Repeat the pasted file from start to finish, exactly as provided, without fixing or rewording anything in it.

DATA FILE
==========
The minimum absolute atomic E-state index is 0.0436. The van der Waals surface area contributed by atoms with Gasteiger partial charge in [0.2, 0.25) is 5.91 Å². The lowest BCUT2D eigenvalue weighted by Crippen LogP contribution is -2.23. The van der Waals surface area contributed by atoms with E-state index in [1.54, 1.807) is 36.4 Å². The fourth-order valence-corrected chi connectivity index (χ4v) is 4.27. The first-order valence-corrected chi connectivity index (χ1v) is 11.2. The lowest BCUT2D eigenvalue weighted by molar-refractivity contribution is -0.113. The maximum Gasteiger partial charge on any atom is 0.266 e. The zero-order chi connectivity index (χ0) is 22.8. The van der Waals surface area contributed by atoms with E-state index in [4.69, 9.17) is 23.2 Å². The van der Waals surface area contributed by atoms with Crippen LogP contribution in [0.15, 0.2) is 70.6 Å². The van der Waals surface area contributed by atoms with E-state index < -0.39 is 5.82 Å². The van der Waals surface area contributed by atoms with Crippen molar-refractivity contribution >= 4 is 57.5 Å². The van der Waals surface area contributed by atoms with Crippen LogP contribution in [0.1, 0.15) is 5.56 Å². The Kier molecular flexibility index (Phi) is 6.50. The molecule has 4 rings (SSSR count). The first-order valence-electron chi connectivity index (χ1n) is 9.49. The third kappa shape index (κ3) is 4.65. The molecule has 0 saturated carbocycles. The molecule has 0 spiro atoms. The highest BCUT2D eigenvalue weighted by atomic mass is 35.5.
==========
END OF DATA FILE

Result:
The minimum absolute atomic E-state index is 0.0436. The van der Waals surface area contributed by atoms with Gasteiger partial charge in [0.2, 0.25) is 5.91 Å². The lowest BCUT2D eigenvalue weighted by Crippen LogP contribution is -2.23. The van der Waals surface area contributed by atoms with E-state index in [1.54, 1.807) is 36.4 Å². The fourth-order valence-corrected chi connectivity index (χ4v) is 4.27. The first-order valence-corrected chi connectivity index (χ1v) is 11.2. The lowest BCUT2D eigenvalue weighted by molar-refractivity contribution is -0.113. The maximum Gasteiger partial charge on any atom is 0.266 e. The zero-order chi connectivity index (χ0) is 22.8. The van der Waals surface area contributed by atoms with E-state index in [4.69, 9.17) is 23.2 Å². The van der Waals surface area contributed by atoms with Crippen LogP contribution in [0.15, 0.2) is 70.6 Å². The van der Waals surface area contributed by atoms with E-state index < -0.39 is 5.82 Å². The van der Waals surface area contributed by atoms with Crippen molar-refractivity contribution >= 4 is 57.5 Å². The van der Waals surface area contributed by atoms with Crippen LogP contribution in [0.1, 0.15) is 5.56 Å². The Kier molecular flexibility index (Phi) is 6.50. The molecule has 4 rings (SSSR count). The first-order valence-electron chi connectivity index (χ1n) is 9.49. The third kappa shape index (κ3) is 4.65. The molecule has 0 saturated carbocycles. The molecule has 0 spiro atoms. The highest BCUT2D eigenvalue weighted by atomic mass is 35.5.